Providence, RI 02912
Items digitized by Digital Production Services may be made available for download, although the permissions and approval process is handled by John Hay Library staff, or by the curator or project lead for the collection or project to which the items belong. For items digitized from John Hay Library Special Collections, all requests for reproduction must be submitted on the appropriate form in hardcopy with an original signature. There are separate request forms for Manuscript, Non-Manuscript (e.g., printed materials) and Digital Reproduction. These forms have been posted in PDF format on the Hay Library website: http://library.brown.edu/about/hay/forms/.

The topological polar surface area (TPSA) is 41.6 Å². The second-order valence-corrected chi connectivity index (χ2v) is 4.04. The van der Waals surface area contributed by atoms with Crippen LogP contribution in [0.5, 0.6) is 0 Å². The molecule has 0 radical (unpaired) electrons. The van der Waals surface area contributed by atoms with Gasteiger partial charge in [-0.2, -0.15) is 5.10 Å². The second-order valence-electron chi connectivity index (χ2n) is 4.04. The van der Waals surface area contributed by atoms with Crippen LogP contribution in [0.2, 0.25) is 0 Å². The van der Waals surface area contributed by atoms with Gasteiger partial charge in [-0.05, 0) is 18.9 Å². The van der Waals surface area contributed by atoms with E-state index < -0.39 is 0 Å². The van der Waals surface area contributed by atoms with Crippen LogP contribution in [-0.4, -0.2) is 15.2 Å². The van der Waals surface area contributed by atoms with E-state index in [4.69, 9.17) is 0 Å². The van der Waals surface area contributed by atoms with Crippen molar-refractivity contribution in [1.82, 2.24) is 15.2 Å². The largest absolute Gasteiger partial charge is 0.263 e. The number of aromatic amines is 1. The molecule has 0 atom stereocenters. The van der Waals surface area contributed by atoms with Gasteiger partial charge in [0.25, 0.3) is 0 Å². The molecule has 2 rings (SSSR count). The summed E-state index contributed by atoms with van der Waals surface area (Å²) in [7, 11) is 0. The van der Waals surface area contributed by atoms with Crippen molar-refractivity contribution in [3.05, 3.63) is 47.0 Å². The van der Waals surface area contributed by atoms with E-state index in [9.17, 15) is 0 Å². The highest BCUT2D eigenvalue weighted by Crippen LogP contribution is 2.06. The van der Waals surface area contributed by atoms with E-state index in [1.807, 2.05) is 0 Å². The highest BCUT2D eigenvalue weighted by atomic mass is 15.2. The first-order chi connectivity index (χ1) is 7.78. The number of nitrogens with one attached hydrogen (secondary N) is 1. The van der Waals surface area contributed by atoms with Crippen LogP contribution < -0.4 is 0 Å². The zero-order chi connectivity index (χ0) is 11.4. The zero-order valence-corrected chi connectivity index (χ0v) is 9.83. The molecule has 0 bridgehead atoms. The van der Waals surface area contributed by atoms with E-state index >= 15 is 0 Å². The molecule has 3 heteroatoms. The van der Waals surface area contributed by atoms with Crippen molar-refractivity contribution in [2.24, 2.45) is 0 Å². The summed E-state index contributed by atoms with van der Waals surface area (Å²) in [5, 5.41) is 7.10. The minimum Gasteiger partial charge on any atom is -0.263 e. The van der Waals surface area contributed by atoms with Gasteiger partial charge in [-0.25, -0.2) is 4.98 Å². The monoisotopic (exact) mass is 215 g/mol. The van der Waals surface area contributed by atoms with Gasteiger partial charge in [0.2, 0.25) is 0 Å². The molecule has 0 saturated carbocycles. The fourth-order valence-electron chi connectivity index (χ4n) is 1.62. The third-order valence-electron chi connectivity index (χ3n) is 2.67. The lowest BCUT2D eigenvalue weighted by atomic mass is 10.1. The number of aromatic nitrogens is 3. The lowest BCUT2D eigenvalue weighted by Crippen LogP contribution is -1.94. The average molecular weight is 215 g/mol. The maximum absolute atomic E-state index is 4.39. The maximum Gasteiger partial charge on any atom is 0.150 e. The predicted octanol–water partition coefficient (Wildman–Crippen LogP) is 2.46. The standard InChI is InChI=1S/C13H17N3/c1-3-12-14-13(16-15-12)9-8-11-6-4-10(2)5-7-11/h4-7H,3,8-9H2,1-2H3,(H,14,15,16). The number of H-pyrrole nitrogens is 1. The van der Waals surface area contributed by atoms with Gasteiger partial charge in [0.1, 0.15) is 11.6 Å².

Please use the Request for Digital Imaging form when requesting digital images, regardless of the format of the original material being reproduced.
For items digitized from John Hay Library Special Collections, all requests for permission to publish must be submitted in hardcopy on the form provided by the Hay Library and showing an original signature. The Application for Permission to Publish Special Collections Material form has been posted in PDF format on the Hay Library website: http://library.brown.edu/about/hay/forms/.
Completed application forms for reproduction requests and for permission to publish should be mailed to:
Curator, [Collection containing item(s) being requested]
Box A, John Hay Library
Providence, Rhode Island 02912
Please allow one month for processing time.
Please note that the John Hay Library does not accept requests for reproduction or permission to publish via fax or email.